Smart urbanism and sustainability in the RICS Summit Africa spotlight

Smart urbanism and sustainability in the RICS Summit Africa spotlight

Linda Mabhena-Olagunju, founder and managing director of DLO Energy Resource Group, is one of the speakers at RICS Summit Africa 2018.

Africa needs to be smart about city planning and sustainability as it faces one of the fastest urbanisation rates in the world and challenges around climate change.

That’s the word from TC Chetty, South Africa country manager of the Royal Institution of Chartered Surveyors (RICS), ahead of the 2018 RICS Summit Africa event, scheduled to take place on May 30 and 31 in Sandton Central, Johannesburg.

“The dominant theme for RICS Summit Africa this year is ‘Driving sustainable growth through smart urbanisation’… In the wake of rising economic growth, Africa’s rapid urbanisation topped the agenda at last year’s summit. And, this year we zone into how Africa can build smarter cities and more sustainable cities, to better deal with its high levels of urbanisation and global climate change,” says Chetty.

Now in its fourth year, this annual event brings together leading speakers and professionals in the built environment sphere from business, government, academia and the NGO sector. More than 200 delegates are set to attend the two-day event, sponsored by Cushman & Wakefield Excellerate, Colliers International and Broll Property Group.

The summit has entrenched itself as one of the main annual events on the global RICS calendar. This year’s RICS Summit Africa will follow the RICS Summit of the World Built Environment Forum, which takes place in London later this month.

“RICS is a globally-recognised professional organisation with its headquarters in London, which marks its milestone 150th Anniversary this year. RICS promotes and enforces the highest qualifications and standards in the areas of land, real estate, construction and infrastructure. As a public benefit organisation, RICS operates in all the world’s major financial hubs in delivering international standards and policy influence,” says Chetty.

“With Africa’s billion-strong population seeking economic opportunities and better lifestyles in its cities, the pressure is on urban planners to create smarter and more sustainable urban environments. Greater demands are placed on resources such as water and electricity, but also on infrastructure around which cities are built.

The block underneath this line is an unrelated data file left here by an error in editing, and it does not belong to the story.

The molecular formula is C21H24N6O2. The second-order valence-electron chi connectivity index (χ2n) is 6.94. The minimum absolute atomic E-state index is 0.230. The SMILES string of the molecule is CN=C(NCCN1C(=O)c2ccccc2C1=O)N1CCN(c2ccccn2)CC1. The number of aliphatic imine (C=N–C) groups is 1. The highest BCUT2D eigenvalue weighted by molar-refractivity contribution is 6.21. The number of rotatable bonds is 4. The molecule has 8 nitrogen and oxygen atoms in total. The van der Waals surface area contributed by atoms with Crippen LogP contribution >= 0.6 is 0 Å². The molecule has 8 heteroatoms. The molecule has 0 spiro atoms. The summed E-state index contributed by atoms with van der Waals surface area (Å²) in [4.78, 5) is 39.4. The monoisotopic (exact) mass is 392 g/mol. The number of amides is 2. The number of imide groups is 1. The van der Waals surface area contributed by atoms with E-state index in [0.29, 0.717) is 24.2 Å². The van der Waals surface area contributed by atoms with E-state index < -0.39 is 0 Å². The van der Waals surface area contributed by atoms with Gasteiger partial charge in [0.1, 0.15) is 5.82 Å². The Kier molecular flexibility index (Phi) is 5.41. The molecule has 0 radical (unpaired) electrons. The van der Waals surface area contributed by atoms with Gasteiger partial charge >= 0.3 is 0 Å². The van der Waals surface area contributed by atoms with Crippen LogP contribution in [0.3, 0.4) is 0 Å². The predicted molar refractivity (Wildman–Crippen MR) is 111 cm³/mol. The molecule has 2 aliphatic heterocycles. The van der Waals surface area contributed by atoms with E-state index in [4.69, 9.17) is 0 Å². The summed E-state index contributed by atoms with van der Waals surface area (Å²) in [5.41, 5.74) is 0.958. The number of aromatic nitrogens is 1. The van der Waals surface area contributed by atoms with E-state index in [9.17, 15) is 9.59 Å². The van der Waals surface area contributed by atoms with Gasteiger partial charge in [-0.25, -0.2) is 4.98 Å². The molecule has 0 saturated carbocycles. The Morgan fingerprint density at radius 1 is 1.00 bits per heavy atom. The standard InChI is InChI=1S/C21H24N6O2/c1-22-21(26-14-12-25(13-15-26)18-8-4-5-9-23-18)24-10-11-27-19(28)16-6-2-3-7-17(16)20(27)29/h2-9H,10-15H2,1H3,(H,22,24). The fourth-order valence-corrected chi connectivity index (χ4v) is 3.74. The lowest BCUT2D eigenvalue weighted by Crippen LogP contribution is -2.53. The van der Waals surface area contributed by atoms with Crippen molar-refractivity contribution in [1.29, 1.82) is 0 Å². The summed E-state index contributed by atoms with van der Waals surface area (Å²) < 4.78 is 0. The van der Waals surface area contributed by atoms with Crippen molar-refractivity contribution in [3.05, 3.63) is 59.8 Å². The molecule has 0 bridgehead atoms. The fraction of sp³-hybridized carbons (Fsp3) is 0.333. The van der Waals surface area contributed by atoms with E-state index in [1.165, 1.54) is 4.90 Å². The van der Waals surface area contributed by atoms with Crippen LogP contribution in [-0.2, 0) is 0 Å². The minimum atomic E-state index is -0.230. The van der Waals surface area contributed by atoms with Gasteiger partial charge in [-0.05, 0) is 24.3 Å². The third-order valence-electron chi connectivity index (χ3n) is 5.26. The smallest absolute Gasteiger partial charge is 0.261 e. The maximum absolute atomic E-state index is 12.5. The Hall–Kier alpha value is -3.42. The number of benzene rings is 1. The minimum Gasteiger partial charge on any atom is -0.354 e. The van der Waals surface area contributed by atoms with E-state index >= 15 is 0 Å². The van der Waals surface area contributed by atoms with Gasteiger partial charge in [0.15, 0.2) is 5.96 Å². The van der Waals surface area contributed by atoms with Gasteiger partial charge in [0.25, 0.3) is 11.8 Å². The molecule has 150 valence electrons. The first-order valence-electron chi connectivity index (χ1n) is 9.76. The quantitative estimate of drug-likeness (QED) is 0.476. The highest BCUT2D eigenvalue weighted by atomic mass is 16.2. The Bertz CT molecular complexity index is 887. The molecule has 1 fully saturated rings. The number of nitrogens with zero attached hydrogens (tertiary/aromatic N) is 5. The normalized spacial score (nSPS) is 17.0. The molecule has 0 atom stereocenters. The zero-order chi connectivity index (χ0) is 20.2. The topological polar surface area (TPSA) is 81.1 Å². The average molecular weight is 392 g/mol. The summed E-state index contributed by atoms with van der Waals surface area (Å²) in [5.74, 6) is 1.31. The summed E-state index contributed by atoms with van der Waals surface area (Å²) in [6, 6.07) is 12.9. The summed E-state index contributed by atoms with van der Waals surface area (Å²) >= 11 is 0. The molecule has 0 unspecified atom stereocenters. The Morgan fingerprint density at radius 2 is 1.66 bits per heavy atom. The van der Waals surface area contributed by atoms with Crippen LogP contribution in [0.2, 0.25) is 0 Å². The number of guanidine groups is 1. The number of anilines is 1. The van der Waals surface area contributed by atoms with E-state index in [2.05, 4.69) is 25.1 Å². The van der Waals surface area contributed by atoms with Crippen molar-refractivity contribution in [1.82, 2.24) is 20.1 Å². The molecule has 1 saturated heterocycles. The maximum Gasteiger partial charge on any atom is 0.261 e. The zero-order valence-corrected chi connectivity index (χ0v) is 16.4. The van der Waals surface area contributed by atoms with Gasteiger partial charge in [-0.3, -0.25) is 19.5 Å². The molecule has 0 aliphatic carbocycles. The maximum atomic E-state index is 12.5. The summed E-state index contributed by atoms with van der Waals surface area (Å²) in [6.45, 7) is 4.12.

“The recent water crisis in Cape Town – in fact, water issues in general in other parts of South Africa and the continent as a whole – has brought home the very real impacts of climate change. Fellow coastal city, Durban, has faced a different side of climate change, with beach erosion and the resultant destruction of coastal property becoming a concern. Although South Africa has largely overcome the electricity crisis of a few years back, power generation issues remains an infrastructure challenge in many parts of the rest of Africa. Built environment professionals, including city planners, are at the heart of dealing with such issues – through building water and other infrastructure or innovations in the green building and the renewable energy space,” adds Chetty.

More than 20 international and local speakers and panellists will take part in discussions at RICS Summit Africa this year. Speakers on the first panel on inclusive growth and sustainable development in Africa, include Siyabonga Gama, group chief executive of Transnet – one of the largest port and rail operators on the continent; Alastair Herbertson, director of the Emerging Africa Infrastructure Fund at Investec Asset Management; and, Sheila Galloway, group chief executive of Utho Group.

“This session will explore the link between integrated, cross-continental infrastructure and inclusive, sustainable economic growth. The panellists will also look at how Africa can benefit from China’s multi-trillion dollar One Belt, One Road (OBOR) trade and infrastructure initiative,” says Chetty.